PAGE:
Winter is Coming: What is an ectotherm to do?

As 2017 rapidly draws to a close, the nights have gotten cooler in southern Georgia, with some semblance of winter arriving in the not so distant future.  For reptiles and amphibians, shortening day lengths and the arrival of cooler weather signal a shift in behavior and a need to find winter refugia.  Reptiles and amphibians […]

First Finds of Indigo Survey Season

Dirk Stevenson, Director of our Longleaf Savannas Initiative (LSI), and Ben Stegenga, LSI Field Technician, found the very first Eastern Indigo Snake of the survey season earlier this week. Cool nights have Indigos and Eastern Diamond-backed Rattlesnakes moving back to Gopher Tortoise burrow dens in Longleaf Pine–Wiregrass sandhill habitats. As an added, and most unusual […]

Little Indigo

Ben Stegenga of The Orianne Society, photographed here with Matt Elliott, Nongame Biologist with the Georgia Department of Natural Resources, recently captured a small male Eastern Indigo Snake (4 feet long) at a private land in South Georgia. The snake—found prowling the shadows of a dark, now dry, creek swamp at high noon—was probably foraging. […]

Migratory Snakes

The changing seasons have the snakes on the move, heading for cover, returning to dens where they will overwinter (this is called “ingress”, i.e., the act of going in). Of our Coastal Plain snakes, adult Eastern Indigo Snakes disperse around April to May, up to one to three or more miles from Gopher Tortoise colonies […]

What’s on the Menu? The Diet of the Alligator Snapper

Alligator snapping turtles are the only turtles in the world to have evolved an oral predatory lure. These turtles have a forked, vermiform (“worm-like”) fishing lure on the upper surface of their tongues. When a gator snapper detects nearby fish, the red-wigglerish bait, engorged with blood and buoyant in water, becomes erect and starts to […]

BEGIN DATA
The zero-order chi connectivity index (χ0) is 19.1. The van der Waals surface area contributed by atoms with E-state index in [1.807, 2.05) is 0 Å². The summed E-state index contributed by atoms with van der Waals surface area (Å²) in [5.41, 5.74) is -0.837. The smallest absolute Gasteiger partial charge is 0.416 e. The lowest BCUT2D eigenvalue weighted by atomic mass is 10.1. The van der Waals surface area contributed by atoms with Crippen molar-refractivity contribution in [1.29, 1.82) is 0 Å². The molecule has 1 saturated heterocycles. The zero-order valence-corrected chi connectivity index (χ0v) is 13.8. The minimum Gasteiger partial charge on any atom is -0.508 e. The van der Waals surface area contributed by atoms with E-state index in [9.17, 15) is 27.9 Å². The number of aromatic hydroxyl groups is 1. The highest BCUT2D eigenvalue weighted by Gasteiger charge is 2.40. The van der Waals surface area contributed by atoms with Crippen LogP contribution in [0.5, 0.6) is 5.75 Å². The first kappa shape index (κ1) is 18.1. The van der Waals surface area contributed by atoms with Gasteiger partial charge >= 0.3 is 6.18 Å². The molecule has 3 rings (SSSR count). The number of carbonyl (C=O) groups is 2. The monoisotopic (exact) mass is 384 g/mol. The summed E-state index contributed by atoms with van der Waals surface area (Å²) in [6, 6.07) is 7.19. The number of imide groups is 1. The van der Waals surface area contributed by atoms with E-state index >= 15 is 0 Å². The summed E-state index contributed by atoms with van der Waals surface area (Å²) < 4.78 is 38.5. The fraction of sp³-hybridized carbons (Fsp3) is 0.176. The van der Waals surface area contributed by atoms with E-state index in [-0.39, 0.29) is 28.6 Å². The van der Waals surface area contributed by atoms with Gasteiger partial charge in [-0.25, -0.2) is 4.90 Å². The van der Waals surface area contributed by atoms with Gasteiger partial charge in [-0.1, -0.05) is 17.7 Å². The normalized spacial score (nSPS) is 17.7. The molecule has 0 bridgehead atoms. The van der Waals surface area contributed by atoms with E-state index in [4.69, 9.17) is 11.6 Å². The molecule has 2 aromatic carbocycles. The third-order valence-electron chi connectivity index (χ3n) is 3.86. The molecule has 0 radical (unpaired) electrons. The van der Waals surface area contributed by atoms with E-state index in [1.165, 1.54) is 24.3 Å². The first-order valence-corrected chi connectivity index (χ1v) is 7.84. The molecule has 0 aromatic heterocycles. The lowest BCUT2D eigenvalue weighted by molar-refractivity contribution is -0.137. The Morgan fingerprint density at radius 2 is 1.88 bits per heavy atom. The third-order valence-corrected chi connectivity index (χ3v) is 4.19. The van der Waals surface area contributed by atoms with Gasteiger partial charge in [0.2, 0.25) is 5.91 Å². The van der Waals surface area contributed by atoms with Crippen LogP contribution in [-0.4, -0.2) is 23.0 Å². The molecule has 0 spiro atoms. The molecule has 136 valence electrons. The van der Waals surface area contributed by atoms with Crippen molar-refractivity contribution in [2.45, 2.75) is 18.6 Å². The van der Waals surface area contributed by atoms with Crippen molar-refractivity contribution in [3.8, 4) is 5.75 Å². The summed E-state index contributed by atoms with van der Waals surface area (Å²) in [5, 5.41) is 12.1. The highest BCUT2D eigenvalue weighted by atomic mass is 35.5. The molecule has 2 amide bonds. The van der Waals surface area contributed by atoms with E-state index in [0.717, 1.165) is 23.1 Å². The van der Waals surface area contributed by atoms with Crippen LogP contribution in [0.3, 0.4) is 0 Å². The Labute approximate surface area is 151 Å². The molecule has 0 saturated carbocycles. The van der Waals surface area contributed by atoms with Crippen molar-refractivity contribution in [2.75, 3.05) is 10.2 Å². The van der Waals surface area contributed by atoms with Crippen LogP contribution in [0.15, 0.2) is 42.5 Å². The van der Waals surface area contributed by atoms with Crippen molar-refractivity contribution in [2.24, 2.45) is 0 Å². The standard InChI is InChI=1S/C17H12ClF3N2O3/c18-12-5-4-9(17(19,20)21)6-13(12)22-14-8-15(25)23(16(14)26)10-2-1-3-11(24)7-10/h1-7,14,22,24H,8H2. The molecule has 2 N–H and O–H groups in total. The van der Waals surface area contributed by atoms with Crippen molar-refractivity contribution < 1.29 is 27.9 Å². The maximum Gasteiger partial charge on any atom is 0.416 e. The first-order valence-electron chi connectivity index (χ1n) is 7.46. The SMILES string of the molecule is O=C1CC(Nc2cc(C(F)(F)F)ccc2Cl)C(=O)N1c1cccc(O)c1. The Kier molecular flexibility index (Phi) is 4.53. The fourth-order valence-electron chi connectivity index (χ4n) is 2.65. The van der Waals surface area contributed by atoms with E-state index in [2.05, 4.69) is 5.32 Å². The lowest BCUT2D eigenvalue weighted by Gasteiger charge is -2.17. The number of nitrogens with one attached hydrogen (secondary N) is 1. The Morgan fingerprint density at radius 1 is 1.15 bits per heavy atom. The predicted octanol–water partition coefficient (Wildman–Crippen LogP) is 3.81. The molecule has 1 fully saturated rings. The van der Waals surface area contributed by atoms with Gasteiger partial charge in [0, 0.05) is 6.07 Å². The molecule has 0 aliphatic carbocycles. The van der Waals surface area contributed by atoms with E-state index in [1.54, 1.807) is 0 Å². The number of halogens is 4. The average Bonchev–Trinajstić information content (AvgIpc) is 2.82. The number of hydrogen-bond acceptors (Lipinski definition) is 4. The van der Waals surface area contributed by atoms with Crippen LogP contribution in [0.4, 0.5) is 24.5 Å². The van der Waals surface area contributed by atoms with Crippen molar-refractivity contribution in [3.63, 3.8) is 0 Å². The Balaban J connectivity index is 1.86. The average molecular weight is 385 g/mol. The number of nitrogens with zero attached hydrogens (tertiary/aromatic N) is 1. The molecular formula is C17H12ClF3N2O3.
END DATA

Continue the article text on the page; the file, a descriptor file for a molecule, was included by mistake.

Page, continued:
Alligator Snappers vs. Common Snappers

Although most folks are familiar with the Common Snapping Turtle (Chelydra serpentina), few except experienced fisherman and river rats have encountered alligator snappers (Macrochelys spp.). By comparison, Common Snappers, although growing very large (up to 15 inches and 40 pounds) are nowhere near as big as larger gator snappers. They also lack the three prominent […]

The Author’s Bite

Although it is extremely difficult to get bitten by an alligator snapping turtle or Common Snapping Turtle, I managed to pull it off. At the peak of a multi-year drought, I noodled by hand—searching ostensibly, and successfully, for sirens—in the soupy muck of large, heretofore never dry (but now newly, but still juicy, dry) sphagnum […]

Spotting Spotted Turtles

As you may know, the southeastern United States is recognized for its extraordinarily high species diversity of turtles—a number of muds and stinkpots, snappers, softshells, cooters and sliders, to name a few, inhabit this region. Complementing our efforts specific to protect the Gopher Tortoise, Orianne Society staff are now directing some serious energy toward the […]

Monitoring Eastern Indigo Snakes – I Have Only Been Bitten Once

  From six feet I zoomed in on the head of the 87 inch Eastern Indigo Snake, attempting to focus on his clear bright eye. A new and still damp shed skin stretched across the sand just outside my frame. I got closer. The snake had not moved from his looped position, but he was […]

Team Shady Triumphs

  The bright eyes of the hundreds of recently transformed Eastern Spadefoot toadlets that greeted us seemed to say, “Welcome to the low country of North Carolina, if you enjoy interesting herps, you’ll be happy here.” Soon after arriving at the motel in Elizabethtown, NC, on Friday afternoon we began finding specimens. Blitz participant Matt […]